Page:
Early Reviews Suggest That MLB’s New Jerseys Suck Ass

When the Los Angeles Dodgers formally introduced Shohei Ohtani in December, Paul Lukas of Uni Watch noticed a few concerning tweaks to the team jersey for the upcoming season. No single change on its own was major—perforated numbers, smaller letters on the back, off-white instead of white, the odd choice to shift the placket—but they added up. Lukas speculated that the shift in production would make other teams’ jerseys look a little worse, especially those with script across the front. This week pitchers and catchers began to report to spring training, which meant more players got their hands on the new jerseys for the first time and were able to see the heinous work up close.

This is what the back of the white jerseys look like with the new template. Players are pretty unhappy. Miles Mikolas says they also don’t fit right; pants are no longer as customized, and the fabric is a very different consistency. “They look cheap,” another player said.
Screenshot: Jeff Jones/Twitter

St. Louis Cardinals pitcher Miles Mikolas was not a fan. “I don’t like them,” he told the St. Louis Post-Dispatch‘s Derrick Goold. “Everyone should write about it.” Another Cardinals player told Goold that the jerseys looked “generic.” The team reportedly had to lobby MLB, Nike, and Fanatics to get them to switch back a few details, like the chain-stitched version of the Birds on the Bat logo for the front, even if it added more weight. But production forced other aspects to change, and a look at the Seattle Mariners’ and Milwaukee Brewers’ offerings indicate that the Cardinals’ are not an outlier. The less-defined lettering and thinner fabric might make these jerseys lighter, but it also makes them look cheaper, like an in-stadium giveaway.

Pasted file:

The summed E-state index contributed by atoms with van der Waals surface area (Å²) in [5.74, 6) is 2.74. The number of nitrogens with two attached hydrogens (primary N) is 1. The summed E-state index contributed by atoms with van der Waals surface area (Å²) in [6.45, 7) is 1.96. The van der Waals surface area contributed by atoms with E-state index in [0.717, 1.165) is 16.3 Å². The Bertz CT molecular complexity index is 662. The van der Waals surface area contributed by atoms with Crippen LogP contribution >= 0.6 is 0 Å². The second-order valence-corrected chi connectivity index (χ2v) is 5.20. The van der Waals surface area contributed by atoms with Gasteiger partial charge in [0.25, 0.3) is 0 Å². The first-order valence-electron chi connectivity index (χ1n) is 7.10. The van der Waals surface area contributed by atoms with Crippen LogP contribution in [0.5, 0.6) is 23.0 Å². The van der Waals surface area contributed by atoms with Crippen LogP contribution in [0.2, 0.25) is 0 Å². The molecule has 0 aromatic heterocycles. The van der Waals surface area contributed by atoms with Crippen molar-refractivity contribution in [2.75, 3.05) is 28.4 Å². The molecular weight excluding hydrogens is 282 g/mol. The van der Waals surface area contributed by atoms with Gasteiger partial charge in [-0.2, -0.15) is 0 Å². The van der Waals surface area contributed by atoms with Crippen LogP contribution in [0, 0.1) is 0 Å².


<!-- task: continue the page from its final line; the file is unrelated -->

While this is the fifth season that Nike has subcontracted manufacturing out to Fanatics, this is the first year of jerseys created with the new Nike Vapor Premier template. MLB tested the new jersey template at last year’s All-Star Game, and shared a video on Tuesday featuring interviews with players who praised their lightness, although nobody has to wear an All-Star jersey every day. The new jersey is designed to be 25 percent stretchier and dry 28 percent faster, per the press release, which also features some definitely real testimonials from players such as Cardinals third baseman Nolan Arenado: “The Nike Vapor Premier jersey is soft, light and comfortable. It’s almost like wearing my favorite shirt out on the field—and so easy to move around in.” Was Fanatics also in charge of manufacturing the quotes?

There’s a plausible argument that lighter fabric helps with performance, but the new design tweaks are so bad. The MLB logo below the piping, the shifted placket that forces strange letter splits on some teams’ jerseys, and the smaller numbers all combine to make for a notably uglier result. While Fanatics is infamous for churning out crappy products, as well as having an avant-garde relationship with spelling, this is not entirely on Michael Rubin’s shitty company. Nike gave Fanatics the design specs, so there’s plenty of blame to go around.

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